When Travis contacted me to see if I’d play his little game, I agreed. I usually love me some simultaneous action selection, and the mix of outthinking your opponent made it sound like something I’d really enjoy.
Thematically, we’re all well-known con artists with nothing better to do with our time than steal from each other. I’m not an expert con artist by any means, but I’ve heard some sage advice about what to do if you’re gonna play the game:
- Know when to hold ’em.
- Know when to fold ’em.
- Know when to walk away.
- Know when to run.
That might be related to gambling and not conning, but I feel like the two are pretty similar. Anyway. Let’s talk about Scoundrel Society.
Steal the most loot least suspiciously.
You see, loot has various amounts of suspicion attached to them. Some loot is worth zero suspicion because it’s not very sexy. For example, no one wants your childhood toy; however, lots of people would like to get their hands on the Hope Diamond.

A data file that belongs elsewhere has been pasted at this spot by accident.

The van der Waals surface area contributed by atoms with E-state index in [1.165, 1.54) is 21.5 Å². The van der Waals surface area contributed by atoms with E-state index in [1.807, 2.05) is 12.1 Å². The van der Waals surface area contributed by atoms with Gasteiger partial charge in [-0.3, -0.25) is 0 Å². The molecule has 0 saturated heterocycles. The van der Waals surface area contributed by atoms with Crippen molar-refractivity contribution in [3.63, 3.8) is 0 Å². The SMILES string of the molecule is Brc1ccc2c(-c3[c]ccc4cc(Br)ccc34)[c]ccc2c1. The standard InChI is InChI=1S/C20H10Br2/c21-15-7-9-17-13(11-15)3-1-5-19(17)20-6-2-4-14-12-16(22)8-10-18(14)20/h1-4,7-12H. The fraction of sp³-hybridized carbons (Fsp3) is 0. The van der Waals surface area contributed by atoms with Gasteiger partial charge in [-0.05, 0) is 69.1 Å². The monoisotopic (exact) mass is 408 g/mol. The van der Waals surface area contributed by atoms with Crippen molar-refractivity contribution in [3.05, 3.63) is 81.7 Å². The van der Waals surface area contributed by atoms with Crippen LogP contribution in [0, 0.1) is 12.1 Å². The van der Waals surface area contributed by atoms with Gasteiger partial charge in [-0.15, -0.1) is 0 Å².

In other words, you want to steal the most valuable loot with the least amount of total suspicion. What happens to the person who’s been stealing with reckless abandon? He’s eliminated from the game.
How to Play
The base game comes with all this stuff:
At the beginning of the game, the 60 Loot Cards are shuffled together. Constable Cramphorn is shuffled into the bottom 10 cards of the deck.
Create a center row of Loot Cards with a total of one more than the total number of players, i.e., if there are four players, place five Loot Cards in the center row.
A Mark Card, which provides a sort of end-game goal, is randomly chosen and placed in the middle of the table somewhere.